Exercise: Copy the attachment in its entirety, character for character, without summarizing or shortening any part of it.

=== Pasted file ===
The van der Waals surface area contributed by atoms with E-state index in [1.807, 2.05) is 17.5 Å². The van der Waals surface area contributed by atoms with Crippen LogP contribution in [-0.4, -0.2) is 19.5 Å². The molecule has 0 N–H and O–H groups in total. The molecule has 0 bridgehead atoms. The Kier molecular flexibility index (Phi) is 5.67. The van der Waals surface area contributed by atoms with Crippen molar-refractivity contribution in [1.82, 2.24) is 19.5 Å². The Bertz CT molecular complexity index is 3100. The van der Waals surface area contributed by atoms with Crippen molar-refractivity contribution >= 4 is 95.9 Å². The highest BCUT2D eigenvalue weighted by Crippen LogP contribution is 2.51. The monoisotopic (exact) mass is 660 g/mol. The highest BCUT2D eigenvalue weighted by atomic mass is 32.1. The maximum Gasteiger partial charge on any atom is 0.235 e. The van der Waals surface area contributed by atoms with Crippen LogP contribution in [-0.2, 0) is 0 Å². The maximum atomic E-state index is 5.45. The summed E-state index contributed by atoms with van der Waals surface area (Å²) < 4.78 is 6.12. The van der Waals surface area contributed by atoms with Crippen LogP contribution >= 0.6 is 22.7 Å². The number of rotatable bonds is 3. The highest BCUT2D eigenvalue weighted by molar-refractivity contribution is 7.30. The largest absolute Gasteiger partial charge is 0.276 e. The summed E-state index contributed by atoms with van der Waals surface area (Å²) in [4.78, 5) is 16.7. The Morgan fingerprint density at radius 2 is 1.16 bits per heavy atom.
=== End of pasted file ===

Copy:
The van der Waals surface area contributed by atoms with E-state index in [1.807, 2.05) is 17.5 Å². The van der Waals surface area contributed by atoms with Crippen LogP contribution in [-0.4, -0.2) is 19.5 Å². The molecule has 0 N–H and O–H groups in total. The molecule has 0 bridgehead atoms. The Kier molecular flexibility index (Phi) is 5.67. The van der Waals surface area contributed by atoms with Crippen molar-refractivity contribution in [1.82, 2.24) is 19.5 Å². The Bertz CT molecular complexity index is 3100. The van der Waals surface area contributed by atoms with Crippen molar-refractivity contribution >= 4 is 95.9 Å². The highest BCUT2D eigenvalue weighted by Crippen LogP contribution is 2.51. The monoisotopic (exact) mass is 660 g/mol. The highest BCUT2D eigenvalue weighted by atomic mass is 32.1. The maximum Gasteiger partial charge on any atom is 0.235 e. The van der Waals surface area contributed by atoms with Crippen LogP contribution in [-0.2, 0) is 0 Å². The maximum atomic E-state index is 5.45. The summed E-state index contributed by atoms with van der Waals surface area (Å²) < 4.78 is 6.12. The van der Waals surface area contributed by atoms with Crippen LogP contribution >= 0.6 is 22.7 Å². The number of rotatable bonds is 3. The highest BCUT2D eigenvalue weighted by molar-refractivity contribution is 7.30. The largest absolute Gasteiger partial charge is 0.276 e. The summed E-state index contributed by atoms with van der Waals surface area (Å²) in [4.78, 5) is 16.7. The Morgan fingerprint density at radius 2 is 1.16 bits per heavy atom.